What is Intellectual Property?
Intellectual property is loosely defined as some type of a creation, and may include an invention, an artistic work, a name, an image, or a symbol. Commonly, intellectual property is divided into four main categories: copyright, patent, trademark, and trade secrets.
A good example of intellectual property may be found in a hypothetical company we’ll call Fanda. Fanda may have a core invention (sometimes referred to as the ‘crown jewel’) that is the basis for the company. Such a core invention may be eligible for patent protection which may protect the company. Additionally, Fanda may use a secret system to produce the product, which system may be eligible as a trade secret. After the product is produced, the product must be marketed and sold to the public. In displaying its name to the world, Fanda may protect its brand through a trademark. Further, any literature that is produced (e.g. instruction manuals, websites, etc.) may be eligible for copyright protection. Although this is just one possible example, you can see very quickly how intellectual property provides protection from many angles.
Intellectual property is considered a property right, meaning that it is a right that belongs to the owner. According to the Universal Declaration of Human Rights (1948), of which the United States played an active role in creating, Article 27 states:
- Everyone has the right freely to participate in the cultural life of the community, to enjoy the arts and to share in scientific advancement and its benefits.
- Everyone has the right to the protection of the moral and material interests resulting from any scientific, literary or artistic production of which he is the author.
The Universal Declaration of Human Rights therefore provides a foundation for creators (e.g. of an invention, a book, musical piece, etc.) to receive protection (and an interest in) for any creation. Additionally, other intellectual property rights may be found in the Paris Convention for the Protection of Industrial Property (1883), which focused on industrial property (e.g. patents, trademarks, trade secrets, etc.), and the Berne Convention for the Protection of Literary and Artistic Works (1886), which focused on copyrights. As discussed further below, the United States has provided statutory protection for many areas of intellectual property.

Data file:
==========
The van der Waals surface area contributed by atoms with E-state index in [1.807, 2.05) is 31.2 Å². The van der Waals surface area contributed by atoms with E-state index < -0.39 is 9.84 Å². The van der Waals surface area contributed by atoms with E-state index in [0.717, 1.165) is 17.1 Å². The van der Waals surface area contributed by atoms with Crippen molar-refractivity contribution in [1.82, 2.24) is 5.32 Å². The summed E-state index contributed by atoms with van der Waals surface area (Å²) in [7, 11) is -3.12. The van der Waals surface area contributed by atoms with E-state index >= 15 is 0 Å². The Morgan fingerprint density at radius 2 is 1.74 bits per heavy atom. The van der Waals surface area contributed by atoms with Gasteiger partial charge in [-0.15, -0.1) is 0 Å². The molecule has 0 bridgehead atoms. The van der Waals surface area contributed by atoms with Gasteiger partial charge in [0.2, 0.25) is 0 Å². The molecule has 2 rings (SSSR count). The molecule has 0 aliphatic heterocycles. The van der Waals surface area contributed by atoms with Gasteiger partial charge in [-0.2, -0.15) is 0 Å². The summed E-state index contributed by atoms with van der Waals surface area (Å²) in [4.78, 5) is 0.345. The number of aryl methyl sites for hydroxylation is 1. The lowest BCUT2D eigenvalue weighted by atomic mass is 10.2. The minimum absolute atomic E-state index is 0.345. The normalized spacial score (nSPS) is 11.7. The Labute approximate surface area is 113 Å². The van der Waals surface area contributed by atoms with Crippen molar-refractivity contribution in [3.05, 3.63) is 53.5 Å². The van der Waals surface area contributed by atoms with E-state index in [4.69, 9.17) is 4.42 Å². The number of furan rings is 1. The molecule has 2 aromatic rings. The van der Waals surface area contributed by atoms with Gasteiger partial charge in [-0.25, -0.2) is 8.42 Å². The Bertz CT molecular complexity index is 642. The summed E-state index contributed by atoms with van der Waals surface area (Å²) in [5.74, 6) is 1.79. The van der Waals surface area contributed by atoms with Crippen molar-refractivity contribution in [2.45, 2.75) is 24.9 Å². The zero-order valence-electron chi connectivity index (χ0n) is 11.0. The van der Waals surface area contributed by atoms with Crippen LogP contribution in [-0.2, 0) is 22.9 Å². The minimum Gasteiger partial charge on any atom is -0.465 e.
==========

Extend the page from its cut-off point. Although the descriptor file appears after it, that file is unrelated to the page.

In addition to defining the ‘what’ of intellectual property, it is also important to recognize the ‘why.’ As illustrated above with our Fanda example, intellectual property can permeate into almost any and all facets of a business. The National Chamber Foundation has indicated that counterfeiting and piracy cost the United States alone $200 to $250 billion per year. What are Counterfeiting and Piracy Costing the American Economy? (2005), available at http://www.fnal.gov/directorate/OQBP/sci/sci_reference_docs/SCI%20Costs%20to%20Economy%20U.S.C.hamber.pdf. So protecting intellectual property isn’t simply a theoretical exercise, it is a necessity in order for a business to survive.
The U.S. Department of Commerce has further indicated that theft of intellectual property related items stifles innovation, slows economic growth, and weakens the competitiveness of U.S. employers. See, e.g., U.S. Department of Commerce, About STOPfakes, available at http://www.stopfakes.gov/about. Intellectual property theft therefore has an impact on innovation, commercialization, and the economic success of the entire nation. Beyond these considerations, intellectual property protections act as an incentive to creators, for they are guaranteed a right and a reward (e.g. public recognition, monetary gains, etc.) for their effort. Intellectual property is therefore worth protecting.
|↑1||What are Counterfeiting and Piracy Costing the American Economy? (2005), available at http://www.fnal.gov/directorate/OQBP/sci/sci_reference_docs/SCI%20Costs%20to%20Economy%20U.S.C.hamber.pdf|
|↑2||See, e.g., U.S. Department of Commerce, About STOPfakes, available at http://www.stopfakes.gov/about|